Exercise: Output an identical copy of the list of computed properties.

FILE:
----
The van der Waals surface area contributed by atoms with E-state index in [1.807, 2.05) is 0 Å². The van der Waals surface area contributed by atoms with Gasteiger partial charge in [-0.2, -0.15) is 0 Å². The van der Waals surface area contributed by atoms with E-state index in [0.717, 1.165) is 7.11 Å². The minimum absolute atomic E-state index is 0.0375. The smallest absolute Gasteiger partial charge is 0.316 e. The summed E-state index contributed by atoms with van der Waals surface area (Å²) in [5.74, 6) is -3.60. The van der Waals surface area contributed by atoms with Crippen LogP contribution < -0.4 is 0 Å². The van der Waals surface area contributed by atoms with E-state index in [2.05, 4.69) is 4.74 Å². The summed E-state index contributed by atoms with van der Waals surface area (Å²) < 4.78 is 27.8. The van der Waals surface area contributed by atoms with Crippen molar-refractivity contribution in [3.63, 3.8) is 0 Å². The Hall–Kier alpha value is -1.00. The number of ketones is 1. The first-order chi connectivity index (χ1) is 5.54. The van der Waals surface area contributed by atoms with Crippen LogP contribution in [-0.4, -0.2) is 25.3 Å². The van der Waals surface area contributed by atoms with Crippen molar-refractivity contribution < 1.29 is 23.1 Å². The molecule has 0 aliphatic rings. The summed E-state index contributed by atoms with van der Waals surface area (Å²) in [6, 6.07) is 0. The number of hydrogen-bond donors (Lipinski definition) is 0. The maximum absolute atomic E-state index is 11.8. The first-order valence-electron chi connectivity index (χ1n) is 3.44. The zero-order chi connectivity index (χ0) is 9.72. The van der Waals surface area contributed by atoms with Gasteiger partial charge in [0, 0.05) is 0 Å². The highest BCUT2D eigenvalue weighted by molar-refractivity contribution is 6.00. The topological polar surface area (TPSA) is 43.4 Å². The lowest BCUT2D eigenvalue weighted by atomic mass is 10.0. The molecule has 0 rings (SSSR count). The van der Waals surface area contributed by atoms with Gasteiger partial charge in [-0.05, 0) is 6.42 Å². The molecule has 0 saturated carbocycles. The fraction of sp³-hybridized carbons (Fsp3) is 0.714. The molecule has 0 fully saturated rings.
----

The van der Waals surface area contributed by atoms with E-state index in [1.807, 2.05) is 0 Å². The van der Waals surface area contributed by atoms with Gasteiger partial charge in [-0.2, -0.15) is 0 Å². The van der Waals surface area contributed by atoms with E-state index in [0.717, 1.165) is 7.11 Å². The minimum absolute atomic E-state index is 0.0375. The smallest absolute Gasteiger partial charge is 0.316 e. The summed E-state index contributed by atoms with van der Waals surface area (Å²) in [5.74, 6) is -3.60. The van der Waals surface area contributed by atoms with Crippen LogP contribution < -0.4 is 0 Å². The van der Waals surface area contributed by atoms with E-state index in [2.05, 4.69) is 4.74 Å². The summed E-state index contributed by atoms with van der Waals surface area (Å²) < 4.78 is 27.8. The van der Waals surface area contributed by atoms with Crippen molar-refractivity contribution in [3.63, 3.8) is 0 Å². The Hall–Kier alpha value is -1.00. The number of ketones is 1. The first-order chi connectivity index (χ1) is 5.54. The van der Waals surface area contributed by atoms with Crippen LogP contribution in [-0.4, -0.2) is 25.3 Å². The van der Waals surface area contributed by atoms with Crippen molar-refractivity contribution < 1.29 is 23.1 Å². The molecule has 0 aliphatic rings. The summed E-state index contributed by atoms with van der Waals surface area (Å²) in [6, 6.07) is 0. The number of hydrogen-bond donors (Lipinski definition) is 0. The maximum absolute atomic E-state index is 11.8. The first-order valence-electron chi connectivity index (χ1n) is 3.44. The zero-order chi connectivity index (χ0) is 9.72. The van der Waals surface area contributed by atoms with Gasteiger partial charge in [0, 0.05) is 0 Å². The highest BCUT2D eigenvalue weighted by molar-refractivity contribution is 6.00. The topological polar surface area (TPSA) is 43.4 Å². The lowest BCUT2D eigenvalue weighted by atomic mass is 10.0. The molecule has 0 rings (SSSR count). The van der Waals surface area contributed by atoms with Gasteiger partial charge in [-0.05, 0) is 6.42 Å². The molecule has 0 saturated carbocycles. The fraction of sp³-hybridized carbons (Fsp3) is 0.714. The molecule has 0 fully saturated rings.